The   appalling working conditions and human rights abuses associated with some   diamond mining operations don’t make matters any easier either. But even in   situations where diamonds are mined legally by internationally respected,   supposedly law-abiding companies, the impact on local communities and the   environment can be devastating. De Beers’ Namaqualand Mines on the West   Coast of South Africa’s Northern Cape Province are a good example of this.

De   Beers started mining diamonds in this area in 1927. Gem quality stones are   found here in “alluvial” and “placer” deposits — former gravel beaches and   stream channels where the diamonds were dropped by rivers that scoured them   from kimberlite pipes located hundreds of kilometers inland and carried them   towards the sea millennia ago.

By the   end of the 20th century, De Beers had extracted some 31 million carats of   diamonds from its Namaqualand Mines located along a 150 kilometer stretch of   coastline by strip mining parts of the land to a depth of about 40 meters.   With profitability falling and the downturn of the global economy, operations   were suspended in 2010 and in May of this year De Beers announced the sale of   the mines to a much smaller local diamond mining company called Trans Hex.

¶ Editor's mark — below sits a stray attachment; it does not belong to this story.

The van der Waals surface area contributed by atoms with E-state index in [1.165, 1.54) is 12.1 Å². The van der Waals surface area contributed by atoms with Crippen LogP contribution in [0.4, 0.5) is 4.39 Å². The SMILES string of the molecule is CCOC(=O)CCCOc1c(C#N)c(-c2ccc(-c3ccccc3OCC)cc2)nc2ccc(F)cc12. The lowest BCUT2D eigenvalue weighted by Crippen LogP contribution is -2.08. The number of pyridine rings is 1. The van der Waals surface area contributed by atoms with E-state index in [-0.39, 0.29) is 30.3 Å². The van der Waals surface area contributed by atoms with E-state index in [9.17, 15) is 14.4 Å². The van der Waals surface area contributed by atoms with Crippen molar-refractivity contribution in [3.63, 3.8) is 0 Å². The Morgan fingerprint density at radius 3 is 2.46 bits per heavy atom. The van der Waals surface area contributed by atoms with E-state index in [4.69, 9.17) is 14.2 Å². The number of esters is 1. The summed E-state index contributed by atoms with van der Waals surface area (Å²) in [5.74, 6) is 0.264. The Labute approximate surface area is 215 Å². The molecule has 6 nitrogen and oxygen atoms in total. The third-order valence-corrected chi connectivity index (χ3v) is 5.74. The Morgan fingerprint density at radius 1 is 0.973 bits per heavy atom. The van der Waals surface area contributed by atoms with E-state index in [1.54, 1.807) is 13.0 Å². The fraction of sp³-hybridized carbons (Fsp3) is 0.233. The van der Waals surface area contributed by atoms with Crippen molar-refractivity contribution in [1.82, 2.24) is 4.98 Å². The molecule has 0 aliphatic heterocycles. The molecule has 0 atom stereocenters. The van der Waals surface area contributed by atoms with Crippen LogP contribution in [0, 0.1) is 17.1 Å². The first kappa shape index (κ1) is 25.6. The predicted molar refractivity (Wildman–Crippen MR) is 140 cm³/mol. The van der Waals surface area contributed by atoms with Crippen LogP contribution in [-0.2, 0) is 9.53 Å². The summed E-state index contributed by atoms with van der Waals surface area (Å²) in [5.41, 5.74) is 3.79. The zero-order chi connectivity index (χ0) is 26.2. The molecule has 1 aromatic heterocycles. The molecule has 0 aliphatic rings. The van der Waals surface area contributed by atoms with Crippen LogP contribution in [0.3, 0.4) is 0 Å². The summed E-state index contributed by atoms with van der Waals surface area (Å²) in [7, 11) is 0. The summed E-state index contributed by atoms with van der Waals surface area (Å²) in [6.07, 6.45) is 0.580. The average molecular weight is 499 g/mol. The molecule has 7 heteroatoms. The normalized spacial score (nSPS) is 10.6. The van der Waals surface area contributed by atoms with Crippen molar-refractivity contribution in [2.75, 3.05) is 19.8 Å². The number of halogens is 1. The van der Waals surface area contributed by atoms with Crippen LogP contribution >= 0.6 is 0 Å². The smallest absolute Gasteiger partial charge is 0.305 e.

Clearly   De Beers has made a lot of money during their more than 80 years of   excavating diamonds here, but the legacy they have left for local communities   is one of crushing poverty and a devastated landscape. In this short video   clip from Green Renaissance, Dawid Markus, a community   leader in the small town of Hondeklipbaai, outlines their struggles:

  Geographically isolated, Hondeklipbaai has around   1,000 inhabitants and a crippling unemployment rate of 80%. In the past, many   families relied very heavily on work at the mines, but nowadays there are   precious few job opportunities of any kind left.

The   community has lodged an official claim for the land on which the mines were   established, which they consider to be their ancestral heritage. They’ve   objected to the sale of the mines, saying there can be no question of   transferring ownership when there is an existing dispute over whose land it   is in the first place.

De   Beers’ operations have left the land in an appalling condition. Mining   activities have left an area the size of approximately 2,000 football fields   disturbed and un-rehabilitated. Although this region is very arid, it forms   part of the Succulent Karoo Biodiversity Hotspot, one of 42 areas that are   internationally recognized for their rich variety in flora and fauna.

This is   a very special and fragile habitat that is home to a large number of endemic   plant species which occur nowhere else on the planet and 45 of which are   threatened with extinction as a result of the mining. It is also the site of   one of the world’s largest arid estuarine systems.